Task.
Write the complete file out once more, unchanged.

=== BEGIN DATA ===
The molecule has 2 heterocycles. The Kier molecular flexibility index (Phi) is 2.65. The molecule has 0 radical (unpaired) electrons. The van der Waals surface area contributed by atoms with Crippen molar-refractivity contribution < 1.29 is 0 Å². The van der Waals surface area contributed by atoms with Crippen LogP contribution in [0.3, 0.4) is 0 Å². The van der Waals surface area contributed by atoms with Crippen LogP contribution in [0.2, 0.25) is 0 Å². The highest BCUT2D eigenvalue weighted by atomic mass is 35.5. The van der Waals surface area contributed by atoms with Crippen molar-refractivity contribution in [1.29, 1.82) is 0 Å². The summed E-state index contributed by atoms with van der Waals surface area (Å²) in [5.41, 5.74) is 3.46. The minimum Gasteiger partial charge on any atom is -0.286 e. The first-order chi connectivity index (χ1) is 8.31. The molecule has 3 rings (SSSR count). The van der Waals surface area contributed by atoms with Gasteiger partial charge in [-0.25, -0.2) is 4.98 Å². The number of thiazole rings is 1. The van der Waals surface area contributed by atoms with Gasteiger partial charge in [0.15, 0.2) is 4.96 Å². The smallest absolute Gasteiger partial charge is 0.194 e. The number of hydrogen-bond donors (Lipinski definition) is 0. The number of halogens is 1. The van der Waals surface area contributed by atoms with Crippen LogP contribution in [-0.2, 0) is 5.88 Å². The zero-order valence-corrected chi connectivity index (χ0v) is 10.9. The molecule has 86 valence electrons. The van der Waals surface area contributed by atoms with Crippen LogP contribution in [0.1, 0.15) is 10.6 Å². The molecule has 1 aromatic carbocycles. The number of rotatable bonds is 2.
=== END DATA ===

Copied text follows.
The molecule has 2 heterocycles. The Kier molecular flexibility index (Phi) is 2.65. The molecule has 0 radical (unpaired) electrons. The van der Waals surface area contributed by atoms with Crippen molar-refractivity contribution < 1.29 is 0 Å². The van der Waals surface area contributed by atoms with Crippen LogP contribution in [0.3, 0.4) is 0 Å². The van der Waals surface area contributed by atoms with Crippen LogP contribution in [0.2, 0.25) is 0 Å². The highest BCUT2D eigenvalue weighted by atomic mass is 35.5. The van der Waals surface area contributed by atoms with Crippen molar-refractivity contribution in [1.29, 1.82) is 0 Å². The summed E-state index contributed by atoms with van der Waals surface area (Å²) in [5.41, 5.74) is 3.46. The minimum Gasteiger partial charge on any atom is -0.286 e. The first-order chi connectivity index (χ1) is 8.31. The molecule has 3 rings (SSSR count). The van der Waals surface area contributed by atoms with Gasteiger partial charge in [-0.25, -0.2) is 4.98 Å². The number of thiazole rings is 1. The van der Waals surface area contributed by atoms with Gasteiger partial charge in [0.15, 0.2) is 4.96 Å². The smallest absolute Gasteiger partial charge is 0.194 e. The number of hydrogen-bond donors (Lipinski definition) is 0. The number of halogens is 1. The van der Waals surface area contributed by atoms with Crippen LogP contribution in [-0.2, 0) is 5.88 Å². The zero-order valence-corrected chi connectivity index (χ0v) is 10.9. The molecule has 86 valence electrons. The van der Waals surface area contributed by atoms with Crippen LogP contribution in [0.1, 0.15) is 10.6 Å². The molecule has 1 aromatic carbocycles. The number of rotatable bonds is 2.